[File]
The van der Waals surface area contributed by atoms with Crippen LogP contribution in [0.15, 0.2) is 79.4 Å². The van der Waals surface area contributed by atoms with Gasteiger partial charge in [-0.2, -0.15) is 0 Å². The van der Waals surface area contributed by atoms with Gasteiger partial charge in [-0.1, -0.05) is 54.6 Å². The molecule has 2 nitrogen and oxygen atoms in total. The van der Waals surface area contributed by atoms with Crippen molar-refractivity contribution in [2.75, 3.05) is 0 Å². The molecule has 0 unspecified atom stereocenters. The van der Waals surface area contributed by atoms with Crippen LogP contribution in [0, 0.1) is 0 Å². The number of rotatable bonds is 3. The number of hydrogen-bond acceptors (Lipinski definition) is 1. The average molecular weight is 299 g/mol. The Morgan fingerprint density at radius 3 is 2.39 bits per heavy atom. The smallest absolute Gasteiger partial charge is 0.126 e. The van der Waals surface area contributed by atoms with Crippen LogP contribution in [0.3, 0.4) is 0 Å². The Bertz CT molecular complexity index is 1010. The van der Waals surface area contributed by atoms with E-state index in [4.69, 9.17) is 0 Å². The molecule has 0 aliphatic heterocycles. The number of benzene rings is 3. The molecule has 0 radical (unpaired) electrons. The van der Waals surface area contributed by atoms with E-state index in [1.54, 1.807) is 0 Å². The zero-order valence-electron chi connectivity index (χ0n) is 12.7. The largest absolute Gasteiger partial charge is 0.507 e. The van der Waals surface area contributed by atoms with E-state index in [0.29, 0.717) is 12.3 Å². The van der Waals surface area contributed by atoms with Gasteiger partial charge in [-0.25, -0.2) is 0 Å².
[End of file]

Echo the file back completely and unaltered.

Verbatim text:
The van der Waals surface area contributed by atoms with Crippen LogP contribution in [0.15, 0.2) is 79.4 Å². The van der Waals surface area contributed by atoms with Gasteiger partial charge in [-0.2, -0.15) is 0 Å². The van der Waals surface area contributed by atoms with Gasteiger partial charge in [-0.1, -0.05) is 54.6 Å². The molecule has 2 nitrogen and oxygen atoms in total. The van der Waals surface area contributed by atoms with Crippen molar-refractivity contribution in [2.75, 3.05) is 0 Å². The molecule has 0 unspecified atom stereocenters. The van der Waals surface area contributed by atoms with Crippen LogP contribution in [0, 0.1) is 0 Å². The number of rotatable bonds is 3. The number of hydrogen-bond acceptors (Lipinski definition) is 1. The average molecular weight is 299 g/mol. The Morgan fingerprint density at radius 3 is 2.39 bits per heavy atom. The smallest absolute Gasteiger partial charge is 0.126 e. The van der Waals surface area contributed by atoms with Crippen LogP contribution in [0.3, 0.4) is 0 Å². The Bertz CT molecular complexity index is 1010. The van der Waals surface area contributed by atoms with E-state index in [4.69, 9.17) is 0 Å². The molecule has 0 aliphatic heterocycles. The number of benzene rings is 3. The molecule has 0 radical (unpaired) electrons. The van der Waals surface area contributed by atoms with E-state index in [1.54, 1.807) is 0 Å². The zero-order valence-electron chi connectivity index (χ0n) is 12.7. The largest absolute Gasteiger partial charge is 0.507 e. The van der Waals surface area contributed by atoms with E-state index in [0.29, 0.717) is 12.3 Å². The van der Waals surface area contributed by atoms with Gasteiger partial charge in [-0.25, -0.2) is 0 Å².